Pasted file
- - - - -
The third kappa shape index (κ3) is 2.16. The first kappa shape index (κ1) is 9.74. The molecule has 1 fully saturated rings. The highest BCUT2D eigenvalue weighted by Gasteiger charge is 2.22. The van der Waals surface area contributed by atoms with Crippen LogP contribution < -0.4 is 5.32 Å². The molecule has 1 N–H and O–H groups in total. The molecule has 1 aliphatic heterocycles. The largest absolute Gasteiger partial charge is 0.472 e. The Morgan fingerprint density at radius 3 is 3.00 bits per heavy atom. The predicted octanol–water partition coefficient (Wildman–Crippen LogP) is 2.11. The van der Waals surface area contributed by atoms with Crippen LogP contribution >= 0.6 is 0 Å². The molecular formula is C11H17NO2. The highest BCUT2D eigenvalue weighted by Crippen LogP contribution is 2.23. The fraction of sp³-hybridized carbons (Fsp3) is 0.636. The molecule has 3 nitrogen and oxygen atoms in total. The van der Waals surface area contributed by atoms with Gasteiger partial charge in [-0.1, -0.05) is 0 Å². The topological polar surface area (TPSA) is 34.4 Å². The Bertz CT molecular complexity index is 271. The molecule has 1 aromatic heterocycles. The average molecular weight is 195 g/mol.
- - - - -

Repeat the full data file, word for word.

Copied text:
The third kappa shape index (κ3) is 2.16. The first kappa shape index (κ1) is 9.74. The molecule has 1 fully saturated rings. The highest BCUT2D eigenvalue weighted by Gasteiger charge is 2.22. The van der Waals surface area contributed by atoms with Crippen LogP contribution < -0.4 is 5.32 Å². The molecule has 1 N–H and O–H groups in total. The molecule has 1 aliphatic heterocycles. The largest absolute Gasteiger partial charge is 0.472 e. The Morgan fingerprint density at radius 3 is 3.00 bits per heavy atom. The predicted octanol–water partition coefficient (Wildman–Crippen LogP) is 2.11. The van der Waals surface area contributed by atoms with Crippen LogP contribution >= 0.6 is 0 Å². The molecular formula is C11H17NO2. The highest BCUT2D eigenvalue weighted by Crippen LogP contribution is 2.23. The fraction of sp³-hybridized carbons (Fsp3) is 0.636. The molecule has 3 nitrogen and oxygen atoms in total. The van der Waals surface area contributed by atoms with Gasteiger partial charge in [-0.1, -0.05) is 0 Å². The topological polar surface area (TPSA) is 34.4 Å². The Bertz CT molecular complexity index is 271. The molecule has 1 aromatic heterocycles. The average molecular weight is 195 g/mol.